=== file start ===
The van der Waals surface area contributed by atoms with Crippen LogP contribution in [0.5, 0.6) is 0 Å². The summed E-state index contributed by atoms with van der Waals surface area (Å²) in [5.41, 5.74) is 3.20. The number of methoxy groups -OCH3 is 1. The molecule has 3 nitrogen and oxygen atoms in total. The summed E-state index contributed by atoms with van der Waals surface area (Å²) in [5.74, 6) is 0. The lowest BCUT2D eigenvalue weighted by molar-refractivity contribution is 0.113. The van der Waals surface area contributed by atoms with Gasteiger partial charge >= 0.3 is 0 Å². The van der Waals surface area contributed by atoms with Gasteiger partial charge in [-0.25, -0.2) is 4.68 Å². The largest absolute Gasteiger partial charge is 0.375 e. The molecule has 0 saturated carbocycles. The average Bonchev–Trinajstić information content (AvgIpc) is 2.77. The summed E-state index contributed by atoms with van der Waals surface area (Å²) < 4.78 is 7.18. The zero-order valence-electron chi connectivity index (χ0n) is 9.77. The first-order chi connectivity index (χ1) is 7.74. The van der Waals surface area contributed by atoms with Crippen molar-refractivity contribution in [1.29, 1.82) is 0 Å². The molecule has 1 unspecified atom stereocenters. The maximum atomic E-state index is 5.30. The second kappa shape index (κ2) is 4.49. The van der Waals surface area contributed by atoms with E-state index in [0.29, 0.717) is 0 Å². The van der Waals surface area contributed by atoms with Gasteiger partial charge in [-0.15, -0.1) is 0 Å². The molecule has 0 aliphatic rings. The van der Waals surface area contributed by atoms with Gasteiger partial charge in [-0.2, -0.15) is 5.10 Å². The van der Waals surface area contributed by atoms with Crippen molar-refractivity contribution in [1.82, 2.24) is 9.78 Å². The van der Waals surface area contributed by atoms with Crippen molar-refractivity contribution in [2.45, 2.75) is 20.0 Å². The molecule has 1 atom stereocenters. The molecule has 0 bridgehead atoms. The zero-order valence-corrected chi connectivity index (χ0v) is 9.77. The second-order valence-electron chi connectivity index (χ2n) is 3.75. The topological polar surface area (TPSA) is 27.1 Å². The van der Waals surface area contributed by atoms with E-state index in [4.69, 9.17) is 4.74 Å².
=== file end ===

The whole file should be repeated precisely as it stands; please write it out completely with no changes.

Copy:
The van der Waals surface area contributed by atoms with Crippen LogP contribution in [0.5, 0.6) is 0 Å². The summed E-state index contributed by atoms with van der Waals surface area (Å²) in [5.41, 5.74) is 3.20. The number of methoxy groups -OCH3 is 1. The molecule has 3 nitrogen and oxygen atoms in total. The summed E-state index contributed by atoms with van der Waals surface area (Å²) in [5.74, 6) is 0. The lowest BCUT2D eigenvalue weighted by molar-refractivity contribution is 0.113. The van der Waals surface area contributed by atoms with Gasteiger partial charge >= 0.3 is 0 Å². The van der Waals surface area contributed by atoms with Gasteiger partial charge in [-0.25, -0.2) is 4.68 Å². The largest absolute Gasteiger partial charge is 0.375 e. The molecule has 0 saturated carbocycles. The average Bonchev–Trinajstić information content (AvgIpc) is 2.77. The summed E-state index contributed by atoms with van der Waals surface area (Å²) < 4.78 is 7.18. The zero-order valence-electron chi connectivity index (χ0n) is 9.77. The first-order chi connectivity index (χ1) is 7.74. The van der Waals surface area contributed by atoms with Crippen molar-refractivity contribution in [1.29, 1.82) is 0 Å². The molecule has 1 unspecified atom stereocenters. The maximum atomic E-state index is 5.30. The second kappa shape index (κ2) is 4.49. The van der Waals surface area contributed by atoms with E-state index in [0.29, 0.717) is 0 Å². The van der Waals surface area contributed by atoms with Gasteiger partial charge in [-0.15, -0.1) is 0 Å². The molecule has 0 aliphatic rings. The van der Waals surface area contributed by atoms with Gasteiger partial charge in [-0.2, -0.15) is 5.10 Å². The van der Waals surface area contributed by atoms with Crippen molar-refractivity contribution in [1.82, 2.24) is 9.78 Å². The van der Waals surface area contributed by atoms with Crippen molar-refractivity contribution in [2.45, 2.75) is 20.0 Å². The molecule has 1 atom stereocenters. The molecule has 0 bridgehead atoms. The zero-order valence-corrected chi connectivity index (χ0v) is 9.77. The second-order valence-electron chi connectivity index (χ2n) is 3.75. The topological polar surface area (TPSA) is 27.1 Å². The van der Waals surface area contributed by atoms with E-state index in [4.69, 9.17) is 4.74 Å².